Paragraphs taken from a March 30, 1959, article in Timemagazine.

American Odyssey. Why has the television western far surpassed the popularity of its previous incarnations in the dime novel, the tent show, the wide screen? Why has it overtalken the space cowboys, the precinct operas, and the llama dramas? Says ABC Program Director Thomas Moore: 'The Western is just the neatest and quickest type of escape entertainment, that's all." But few are willing to let it go at that. Parents and professional worriers are concerned about the violence and sadism in the horse opera. Psychoanalysts are looking for sex symbols (all those guns, of course, are Oedipal patterns; to kill the wicked sheriff really means to kill Pop), indirect aggressions, "Women are apt to think of their husbands in the villain's role," says one Payne Whitney.

A much more convincing case is made by theorizers, both professional and amateur, who think the western helps people to get away from the complexities of modern life and back to the 'restful absolutes" of the past. Western Man in Zane Grey's definition of the term is in fact an almost exact opposite of Western Man in Toynbee's sense. In the cowboy's world, justice is the result of direct action. not of elaborate legality. A man's fate depends on his own choices and capacities, not on the vast impersonal forces of society or science. His motives are clearly this or that, unsullied by psychologizing (except, of course, in the Freudian frontier yarns).

Moreover a man cannot be hag-ridden, if he wants to get away from women, there is all outdoors to hide in. And he is not talk-ridden, for silence is strength. Says Sociologist Philip Rieff: "How long since you used your fists? How long since you called the boss an s.o.b.? The western men do, and they are happy men. Says Motivational Researcher Ernest Dichter: "America grew too fast, and we have lost something in the process. The western story offers us a way to return to the soil, a chance to redefine our roots."

Whatever truth there may be in such explanations, the fantasies of the television tube are perhaps most truly understood as shadows of a larger drama. The western is really the American morality play, in which Good and Evil. Spirit and Nature, Christian and Pagan fight to the finish on the vast stage of the unbroken prairie. The hero is a Galahad with a sixgun, a Perseus ot the purple sage. In his saddlebags he carries a new mythology, an American Odyssey that is waiting for its Homer. And the theme of the epic, hidden beneath the circus glitter of the perennial Wild West show, is the immortal theme of every hero myth: man s endless search for the meaning of his life.

Myth into Man. Change it does. Now as always, the legend is primarily concerned with Good and Evil and with man's relation to the powers of light and night. But in recent years a difference can be discerned. In earlier times ( Buffalo Bill, William S. Hart). the hero was completely identified with Good, the villain with Evil. In the upshot Good destroyerd Evil. But the victory often proved an illusion. Usually, the prize for which the hero fought was a woman, but in the end he often did not claim her at all, or if he did, what he got was a sexless ninny. Yet in many of the recent westerns thc woman is far less passive. She is continually attempting to bring the hero down to earth to make him face reality. She is behaving like a real woman, and the hero as a result, begins to lose his superhuman disinterestedness and sexlessness, begins to behave like a real man.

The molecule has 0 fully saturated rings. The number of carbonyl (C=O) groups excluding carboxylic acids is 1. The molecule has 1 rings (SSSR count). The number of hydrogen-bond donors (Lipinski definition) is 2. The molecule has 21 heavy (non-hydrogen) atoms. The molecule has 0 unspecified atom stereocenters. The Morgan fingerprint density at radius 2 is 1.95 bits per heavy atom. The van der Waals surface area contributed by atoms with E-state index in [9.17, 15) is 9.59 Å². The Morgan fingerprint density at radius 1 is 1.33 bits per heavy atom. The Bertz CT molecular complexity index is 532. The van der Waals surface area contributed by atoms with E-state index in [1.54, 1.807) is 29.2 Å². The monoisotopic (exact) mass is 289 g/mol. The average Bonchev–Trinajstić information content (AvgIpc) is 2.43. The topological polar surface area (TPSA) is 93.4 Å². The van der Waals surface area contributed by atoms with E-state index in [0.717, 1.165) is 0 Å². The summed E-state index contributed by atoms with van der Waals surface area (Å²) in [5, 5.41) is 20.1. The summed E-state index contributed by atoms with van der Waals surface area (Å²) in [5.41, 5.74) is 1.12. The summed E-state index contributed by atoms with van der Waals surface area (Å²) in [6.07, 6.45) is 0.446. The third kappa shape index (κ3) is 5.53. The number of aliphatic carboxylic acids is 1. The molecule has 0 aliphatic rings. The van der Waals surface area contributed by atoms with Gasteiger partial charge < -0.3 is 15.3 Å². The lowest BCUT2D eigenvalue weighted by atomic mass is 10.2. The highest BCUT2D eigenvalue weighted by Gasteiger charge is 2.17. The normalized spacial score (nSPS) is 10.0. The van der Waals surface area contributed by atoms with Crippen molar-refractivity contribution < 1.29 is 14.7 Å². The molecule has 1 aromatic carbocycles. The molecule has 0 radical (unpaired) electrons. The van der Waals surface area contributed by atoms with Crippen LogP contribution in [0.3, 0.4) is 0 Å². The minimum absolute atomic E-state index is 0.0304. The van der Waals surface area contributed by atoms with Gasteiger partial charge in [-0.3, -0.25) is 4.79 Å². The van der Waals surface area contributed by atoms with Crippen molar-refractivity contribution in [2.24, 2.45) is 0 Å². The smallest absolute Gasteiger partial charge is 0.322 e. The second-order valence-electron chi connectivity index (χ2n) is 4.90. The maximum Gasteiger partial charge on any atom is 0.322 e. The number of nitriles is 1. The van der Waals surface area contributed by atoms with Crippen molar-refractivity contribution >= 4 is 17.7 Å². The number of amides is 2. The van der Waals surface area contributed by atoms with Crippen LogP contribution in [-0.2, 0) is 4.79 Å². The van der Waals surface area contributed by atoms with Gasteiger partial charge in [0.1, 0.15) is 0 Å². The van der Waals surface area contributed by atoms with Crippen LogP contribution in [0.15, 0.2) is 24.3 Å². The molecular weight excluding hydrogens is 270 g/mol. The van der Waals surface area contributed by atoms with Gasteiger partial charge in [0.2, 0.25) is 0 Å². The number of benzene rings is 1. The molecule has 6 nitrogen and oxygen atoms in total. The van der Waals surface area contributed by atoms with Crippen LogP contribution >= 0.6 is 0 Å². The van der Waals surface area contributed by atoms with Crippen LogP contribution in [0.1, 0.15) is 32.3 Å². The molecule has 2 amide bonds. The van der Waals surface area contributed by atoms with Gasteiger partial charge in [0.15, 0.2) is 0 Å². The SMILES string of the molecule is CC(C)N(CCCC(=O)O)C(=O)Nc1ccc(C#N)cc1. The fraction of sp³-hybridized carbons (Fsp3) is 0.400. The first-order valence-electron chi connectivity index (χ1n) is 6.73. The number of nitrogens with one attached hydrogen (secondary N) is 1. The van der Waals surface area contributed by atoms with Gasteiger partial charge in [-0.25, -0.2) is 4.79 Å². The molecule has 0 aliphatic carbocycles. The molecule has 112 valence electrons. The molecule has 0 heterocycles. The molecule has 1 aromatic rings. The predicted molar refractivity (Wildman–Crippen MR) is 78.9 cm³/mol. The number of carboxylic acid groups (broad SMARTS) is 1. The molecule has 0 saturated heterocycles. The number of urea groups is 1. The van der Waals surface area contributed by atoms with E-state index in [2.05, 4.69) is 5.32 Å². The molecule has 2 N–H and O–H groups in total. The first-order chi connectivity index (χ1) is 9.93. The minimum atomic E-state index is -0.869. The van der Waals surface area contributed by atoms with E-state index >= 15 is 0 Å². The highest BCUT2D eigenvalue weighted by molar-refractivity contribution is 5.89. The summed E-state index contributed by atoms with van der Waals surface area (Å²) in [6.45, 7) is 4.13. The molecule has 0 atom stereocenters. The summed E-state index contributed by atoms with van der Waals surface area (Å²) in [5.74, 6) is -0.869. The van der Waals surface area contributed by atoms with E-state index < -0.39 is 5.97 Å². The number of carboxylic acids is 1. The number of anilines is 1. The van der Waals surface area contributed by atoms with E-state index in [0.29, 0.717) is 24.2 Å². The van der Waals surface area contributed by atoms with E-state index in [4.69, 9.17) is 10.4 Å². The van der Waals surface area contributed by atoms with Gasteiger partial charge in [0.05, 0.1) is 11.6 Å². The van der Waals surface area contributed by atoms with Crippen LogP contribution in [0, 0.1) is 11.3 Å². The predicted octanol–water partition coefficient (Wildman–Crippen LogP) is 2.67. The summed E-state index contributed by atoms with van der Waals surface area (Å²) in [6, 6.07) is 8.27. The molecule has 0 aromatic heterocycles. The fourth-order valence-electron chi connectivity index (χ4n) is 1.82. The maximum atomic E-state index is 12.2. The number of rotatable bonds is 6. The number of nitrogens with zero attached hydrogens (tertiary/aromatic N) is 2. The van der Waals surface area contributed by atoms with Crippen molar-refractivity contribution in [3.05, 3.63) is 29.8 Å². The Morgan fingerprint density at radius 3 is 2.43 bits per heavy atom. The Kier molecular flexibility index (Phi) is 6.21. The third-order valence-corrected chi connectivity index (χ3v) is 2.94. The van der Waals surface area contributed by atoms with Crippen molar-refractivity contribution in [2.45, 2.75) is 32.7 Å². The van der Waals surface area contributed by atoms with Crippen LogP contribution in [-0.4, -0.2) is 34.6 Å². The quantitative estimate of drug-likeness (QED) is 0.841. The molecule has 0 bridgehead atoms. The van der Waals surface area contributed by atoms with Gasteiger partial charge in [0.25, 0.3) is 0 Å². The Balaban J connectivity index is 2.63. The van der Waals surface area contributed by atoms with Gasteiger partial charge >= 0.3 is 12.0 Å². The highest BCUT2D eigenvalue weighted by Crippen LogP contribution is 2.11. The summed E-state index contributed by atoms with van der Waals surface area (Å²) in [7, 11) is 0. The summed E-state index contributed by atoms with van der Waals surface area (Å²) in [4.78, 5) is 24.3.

At the same time something of a more deeply problematic nature is happening to the western legend. Good and Evil, it seems are beginning to understand each other, to be reconciled to each other's existence. Often in the modern western a sudden sympathy clashes between hero and villain as though somehow they feel themselves to be secret sharers in a larger identity. Often the hero cannot bring himself to kill the villain until fate forces his hand, and then he performs the act almost like a religious sacrifice (Shane).

And now and then there is a western story--more often seen in print, but sometimes on film as well--in which there is neither a hero nor a villain in the tradi tional sense, but only a man, containing both Good and Evil, taking up the burden of his life and his times. In such stories the myth seems to discover what it may have been seeking all along: a way of rising above itself. The myth is transcended in the individual, the free man. In the freedom of the great plains the story of the West had its beginnings, in the freedom of the heart it seems to seek its end. In its finest expressiorrs, it is an allegory of freedom, a memory and a vision of the deepest meaning of America. .